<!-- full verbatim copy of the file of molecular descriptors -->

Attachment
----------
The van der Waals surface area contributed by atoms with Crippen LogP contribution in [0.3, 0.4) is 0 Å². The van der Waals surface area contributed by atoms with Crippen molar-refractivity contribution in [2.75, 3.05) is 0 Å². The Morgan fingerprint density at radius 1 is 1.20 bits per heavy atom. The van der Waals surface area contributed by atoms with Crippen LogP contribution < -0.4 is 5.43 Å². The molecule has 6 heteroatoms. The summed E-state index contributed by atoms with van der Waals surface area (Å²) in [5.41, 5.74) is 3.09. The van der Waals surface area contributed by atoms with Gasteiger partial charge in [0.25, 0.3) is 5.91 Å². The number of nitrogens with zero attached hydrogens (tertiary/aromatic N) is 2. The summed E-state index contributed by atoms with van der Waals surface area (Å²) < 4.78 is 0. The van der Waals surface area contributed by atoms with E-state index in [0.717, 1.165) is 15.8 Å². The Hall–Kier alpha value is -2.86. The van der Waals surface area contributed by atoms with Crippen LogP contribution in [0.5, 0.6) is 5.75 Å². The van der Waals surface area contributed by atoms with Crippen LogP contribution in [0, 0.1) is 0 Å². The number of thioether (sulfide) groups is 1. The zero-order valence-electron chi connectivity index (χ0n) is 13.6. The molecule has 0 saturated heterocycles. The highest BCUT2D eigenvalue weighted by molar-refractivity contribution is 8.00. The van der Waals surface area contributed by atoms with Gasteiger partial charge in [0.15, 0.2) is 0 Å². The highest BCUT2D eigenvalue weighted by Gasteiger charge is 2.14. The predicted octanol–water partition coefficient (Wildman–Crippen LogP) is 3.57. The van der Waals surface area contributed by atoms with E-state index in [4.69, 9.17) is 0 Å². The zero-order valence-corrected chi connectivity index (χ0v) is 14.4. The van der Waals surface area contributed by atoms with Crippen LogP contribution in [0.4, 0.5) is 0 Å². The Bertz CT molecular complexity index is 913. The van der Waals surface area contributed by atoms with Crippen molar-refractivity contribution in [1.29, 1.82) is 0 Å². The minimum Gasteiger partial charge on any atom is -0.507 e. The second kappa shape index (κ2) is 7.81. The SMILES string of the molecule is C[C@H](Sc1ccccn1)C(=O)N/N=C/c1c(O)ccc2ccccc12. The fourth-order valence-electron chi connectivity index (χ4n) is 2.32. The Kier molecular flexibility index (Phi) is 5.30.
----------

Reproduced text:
The van der Waals surface area contributed by atoms with Crippen LogP contribution in [0.3, 0.4) is 0 Å². The van der Waals surface area contributed by atoms with Crippen molar-refractivity contribution in [2.75, 3.05) is 0 Å². The Morgan fingerprint density at radius 1 is 1.20 bits per heavy atom. The van der Waals surface area contributed by atoms with Crippen LogP contribution < -0.4 is 5.43 Å². The molecule has 6 heteroatoms. The summed E-state index contributed by atoms with van der Waals surface area (Å²) in [5.41, 5.74) is 3.09. The van der Waals surface area contributed by atoms with Gasteiger partial charge in [0.25, 0.3) is 5.91 Å². The number of nitrogens with zero attached hydrogens (tertiary/aromatic N) is 2. The summed E-state index contributed by atoms with van der Waals surface area (Å²) < 4.78 is 0. The van der Waals surface area contributed by atoms with E-state index in [0.717, 1.165) is 15.8 Å². The Hall–Kier alpha value is -2.86. The van der Waals surface area contributed by atoms with Crippen LogP contribution in [0.5, 0.6) is 5.75 Å². The van der Waals surface area contributed by atoms with Crippen LogP contribution in [0, 0.1) is 0 Å². The number of thioether (sulfide) groups is 1. The zero-order valence-electron chi connectivity index (χ0n) is 13.6. The molecule has 0 saturated heterocycles. The highest BCUT2D eigenvalue weighted by molar-refractivity contribution is 8.00. The van der Waals surface area contributed by atoms with Gasteiger partial charge in [0.15, 0.2) is 0 Å². The highest BCUT2D eigenvalue weighted by Gasteiger charge is 2.14. The predicted octanol–water partition coefficient (Wildman–Crippen LogP) is 3.57. The van der Waals surface area contributed by atoms with E-state index in [4.69, 9.17) is 0 Å². The zero-order valence-corrected chi connectivity index (χ0v) is 14.4. The van der Waals surface area contributed by atoms with Crippen LogP contribution in [0.4, 0.5) is 0 Å². The Bertz CT molecular complexity index is 913. The van der Waals surface area contributed by atoms with Crippen molar-refractivity contribution in [1.29, 1.82) is 0 Å². The minimum Gasteiger partial charge on any atom is -0.507 e. The second kappa shape index (κ2) is 7.81. The SMILES string of the molecule is C[C@H](Sc1ccccn1)C(=O)N/N=C/c1c(O)ccc2ccccc12. The fourth-order valence-electron chi connectivity index (χ4n) is 2.32. The Kier molecular flexibility index (Phi) is 5.30.